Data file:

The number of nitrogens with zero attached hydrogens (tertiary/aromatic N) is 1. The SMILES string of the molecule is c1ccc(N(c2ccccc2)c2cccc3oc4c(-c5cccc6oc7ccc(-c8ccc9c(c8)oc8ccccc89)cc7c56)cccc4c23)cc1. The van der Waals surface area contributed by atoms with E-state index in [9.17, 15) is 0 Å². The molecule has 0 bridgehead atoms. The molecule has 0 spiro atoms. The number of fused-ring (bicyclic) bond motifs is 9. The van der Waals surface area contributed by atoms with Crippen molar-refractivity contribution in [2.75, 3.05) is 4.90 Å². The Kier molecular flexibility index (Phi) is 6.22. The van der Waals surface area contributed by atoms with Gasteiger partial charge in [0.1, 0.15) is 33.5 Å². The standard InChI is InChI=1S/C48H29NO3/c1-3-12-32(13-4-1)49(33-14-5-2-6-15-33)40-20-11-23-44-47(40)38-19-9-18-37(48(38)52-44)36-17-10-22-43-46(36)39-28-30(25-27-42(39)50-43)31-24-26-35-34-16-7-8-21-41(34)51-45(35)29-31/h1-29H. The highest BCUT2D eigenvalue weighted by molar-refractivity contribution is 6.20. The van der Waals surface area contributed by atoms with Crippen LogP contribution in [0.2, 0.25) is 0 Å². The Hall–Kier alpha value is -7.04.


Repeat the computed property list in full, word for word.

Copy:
The number of nitrogens with zero attached hydrogens (tertiary/aromatic N) is 1. The SMILES string of the molecule is c1ccc(N(c2ccccc2)c2cccc3oc4c(-c5cccc6oc7ccc(-c8ccc9c(c8)oc8ccccc89)cc7c56)cccc4c23)cc1. The van der Waals surface area contributed by atoms with E-state index in [9.17, 15) is 0 Å². The molecule has 0 bridgehead atoms. The molecule has 0 spiro atoms. The number of fused-ring (bicyclic) bond motifs is 9. The van der Waals surface area contributed by atoms with Crippen molar-refractivity contribution in [2.75, 3.05) is 4.90 Å². The Kier molecular flexibility index (Phi) is 6.22. The van der Waals surface area contributed by atoms with Gasteiger partial charge in [0.1, 0.15) is 33.5 Å². The standard InChI is InChI=1S/C48H29NO3/c1-3-12-32(13-4-1)49(33-14-5-2-6-15-33)40-20-11-23-44-47(40)38-19-9-18-37(48(38)52-44)36-17-10-22-43-46(36)39-28-30(25-27-42(39)50-43)31-24-26-35-34-16-7-8-21-41(34)51-45(35)29-31/h1-29H. The highest BCUT2D eigenvalue weighted by molar-refractivity contribution is 6.20. The van der Waals surface area contributed by atoms with Crippen LogP contribution in [0.2, 0.25) is 0 Å². The Hall–Kier alpha value is -7.04.